All the city’s squares to admire:
Piazza di Spagna – This is maybe the most charming square
in the city. Its unique shape, that narrows in the middle, reminds
us of a butterfly. The square’s name comes from the fact that
the Spanish Embassy stood in the square in the 17th century. The
square is permanently full of tourists and as far back as 1600 it
was the favorite place for visitors to Rome from all over the world.
The steps that connect the Church of Trinità dei Monti to
Piazza di Spagna are amazing, a mixture of curves, straight line
and terraces, where it is possible to see the house of poets such
as Keats and Shelley (Keats-Shelley Memorial, info: 066784235).
Piazza Navona – This is a truly wonderful square to see. It
has an unusual, elongated oval shape that is the same as that of
the ancient Domiziano Stadium over which the square was built. The
predominating style is Baroque and there are so many monuments and
buildings to admire such as the Fontana dei Fiumi by Bernini, which
is the base of the Egyptian obelisk in the center; Palazzo Pamphili
and Fontana del Moro.
Piazza Venezia – This square was named in honor of the Republic
of Venice that opened up its embassy in this very square. Piazza
Venezia was unfortunately made famous when it became the stage for
Mussolini’s speeches that he pronounced from the balcony of
Palazzo Venezia, an imposing building that dates back to the second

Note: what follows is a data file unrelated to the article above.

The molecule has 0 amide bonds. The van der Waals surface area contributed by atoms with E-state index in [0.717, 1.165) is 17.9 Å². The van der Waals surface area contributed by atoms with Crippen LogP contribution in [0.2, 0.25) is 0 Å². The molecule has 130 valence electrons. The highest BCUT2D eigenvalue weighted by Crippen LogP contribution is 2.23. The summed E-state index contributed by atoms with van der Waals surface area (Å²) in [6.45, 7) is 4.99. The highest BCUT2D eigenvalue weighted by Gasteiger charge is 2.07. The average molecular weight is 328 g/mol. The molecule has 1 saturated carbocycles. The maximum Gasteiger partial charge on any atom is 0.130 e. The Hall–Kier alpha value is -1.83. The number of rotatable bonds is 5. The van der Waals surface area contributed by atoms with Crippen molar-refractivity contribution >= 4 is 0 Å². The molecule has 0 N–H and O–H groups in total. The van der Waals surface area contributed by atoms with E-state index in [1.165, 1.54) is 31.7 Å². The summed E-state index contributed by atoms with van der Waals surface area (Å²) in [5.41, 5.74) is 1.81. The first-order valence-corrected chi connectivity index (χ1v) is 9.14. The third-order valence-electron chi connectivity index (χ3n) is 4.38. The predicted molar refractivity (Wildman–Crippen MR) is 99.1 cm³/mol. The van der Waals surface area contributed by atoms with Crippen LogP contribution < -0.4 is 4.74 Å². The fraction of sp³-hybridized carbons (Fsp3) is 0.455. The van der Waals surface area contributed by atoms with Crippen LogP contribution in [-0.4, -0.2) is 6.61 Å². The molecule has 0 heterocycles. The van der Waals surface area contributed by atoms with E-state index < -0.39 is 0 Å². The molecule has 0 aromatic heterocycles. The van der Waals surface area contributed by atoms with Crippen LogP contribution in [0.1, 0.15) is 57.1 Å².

half of the 15th century. The Vittoriano, dedicated to Vittorio
Emanuele II, is another important building.
Piazza del Popolo – This square is located at the top of the
triangle that is formed by three long streets: the central one is
the famous Via del Corso. At the center of the square there is an
obelisk that was brought to Rome by the Emperor Augustus after he
conquered Egypt. The magnificent Porta del Popolo has two identical
neoclassical buildings on each side of it.
Campidoglio – This hill next to Piazza Venezia has been a
seat of government since ancient times: religious ceremonies and
political discussions took place in the Temple of Jupiter on the
Capitol Hill. Today the Rome City Council meets in Palazzo Senatorio,
a wonderful example of Renaissance architecture. The square, which
is dominated by the Capitoline Museum, and the "Cordonata"
staircase were both designed by Michelangelo in the 16th century.
The fountains, everlasting works of art:
Trevi Fountain – The most majestic in Rome, and the most famous
throughout the world. The Trevi Fountain dominates a small square
in the heart of Rome and entered everyone’s imagination thanks
to the nighttime bathing scene with Anita Ekberg in the film "La
Dolce Vita" by Fellini. This huge Baroque construction, inspired
by sea mythology, took 30 years to built, starting in 1732, and
was started by Niccolò Salvi who did not live to see the
completion of his work. Legend says that anyone who throws a coin
into the fountain will return to the Eternal City.
Fontana del Tritone – Built by Bernini, this fountain is in
Piazza Barberini and was commissioned by the Barberini family in
1642. The fountain shows Triton who is blowing into a shell while
four dolphins hold him up.
Fontana della Barcaccia – This fountain is in Piazza di Spagna,
at the foot of the Spanish Steps (Scalinata di Trinità dei
Monti) and was built in 1629 by Bernini. The structure is reminiscent
of a boat sunk by water, in remembrance of the Tiber flood that
hit Rome in 1598.
Fontana dei Fiumi – This fountain is in the center of Piazza
Navona. It was designed by Bernini for Pope Innocent X. One of the
many obelisks that can be seen in Rome has been placed on top of
the fountain. The four giants sculpted around the fountain base
represent four rivers: the Ganges, the Danube, the Nile and Rio